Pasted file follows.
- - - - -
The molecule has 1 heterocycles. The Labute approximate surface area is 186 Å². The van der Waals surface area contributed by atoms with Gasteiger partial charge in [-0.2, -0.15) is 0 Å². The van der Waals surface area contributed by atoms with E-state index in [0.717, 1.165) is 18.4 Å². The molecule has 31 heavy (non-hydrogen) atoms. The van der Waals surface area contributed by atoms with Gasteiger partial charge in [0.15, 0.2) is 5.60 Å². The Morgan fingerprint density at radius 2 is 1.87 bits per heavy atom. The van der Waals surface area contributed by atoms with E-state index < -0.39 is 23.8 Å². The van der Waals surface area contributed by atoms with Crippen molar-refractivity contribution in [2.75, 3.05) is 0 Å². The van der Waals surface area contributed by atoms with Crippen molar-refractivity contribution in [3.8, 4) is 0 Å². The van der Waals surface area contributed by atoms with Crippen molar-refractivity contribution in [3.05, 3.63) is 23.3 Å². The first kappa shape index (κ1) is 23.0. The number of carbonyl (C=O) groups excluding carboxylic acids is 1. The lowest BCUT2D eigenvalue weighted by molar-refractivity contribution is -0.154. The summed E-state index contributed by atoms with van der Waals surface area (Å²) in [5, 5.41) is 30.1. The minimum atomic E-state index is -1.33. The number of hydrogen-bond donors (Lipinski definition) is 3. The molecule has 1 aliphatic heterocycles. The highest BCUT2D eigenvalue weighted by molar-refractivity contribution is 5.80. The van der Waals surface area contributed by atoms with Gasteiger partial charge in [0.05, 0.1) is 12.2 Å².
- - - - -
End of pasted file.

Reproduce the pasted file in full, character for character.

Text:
The molecule has 1 heterocycles. The Labute approximate surface area is 186 Å². The van der Waals surface area contributed by atoms with Gasteiger partial charge in [-0.2, -0.15) is 0 Å². The van der Waals surface area contributed by atoms with E-state index in [0.717, 1.165) is 18.4 Å². The molecule has 31 heavy (non-hydrogen) atoms. The van der Waals surface area contributed by atoms with Gasteiger partial charge in [0.15, 0.2) is 5.60 Å². The Morgan fingerprint density at radius 2 is 1.87 bits per heavy atom. The van der Waals surface area contributed by atoms with E-state index < -0.39 is 23.8 Å². The van der Waals surface area contributed by atoms with Crippen molar-refractivity contribution in [2.75, 3.05) is 0 Å². The van der Waals surface area contributed by atoms with Crippen molar-refractivity contribution in [3.8, 4) is 0 Å². The van der Waals surface area contributed by atoms with Crippen molar-refractivity contribution in [3.05, 3.63) is 23.3 Å². The first kappa shape index (κ1) is 23.0. The number of carbonyl (C=O) groups excluding carboxylic acids is 1. The lowest BCUT2D eigenvalue weighted by molar-refractivity contribution is -0.154. The summed E-state index contributed by atoms with van der Waals surface area (Å²) in [5, 5.41) is 30.1. The minimum atomic E-state index is -1.33. The number of hydrogen-bond donors (Lipinski definition) is 3. The molecule has 1 aliphatic heterocycles. The highest BCUT2D eigenvalue weighted by molar-refractivity contribution is 5.80. The van der Waals surface area contributed by atoms with Gasteiger partial charge in [0.05, 0.1) is 12.2 Å².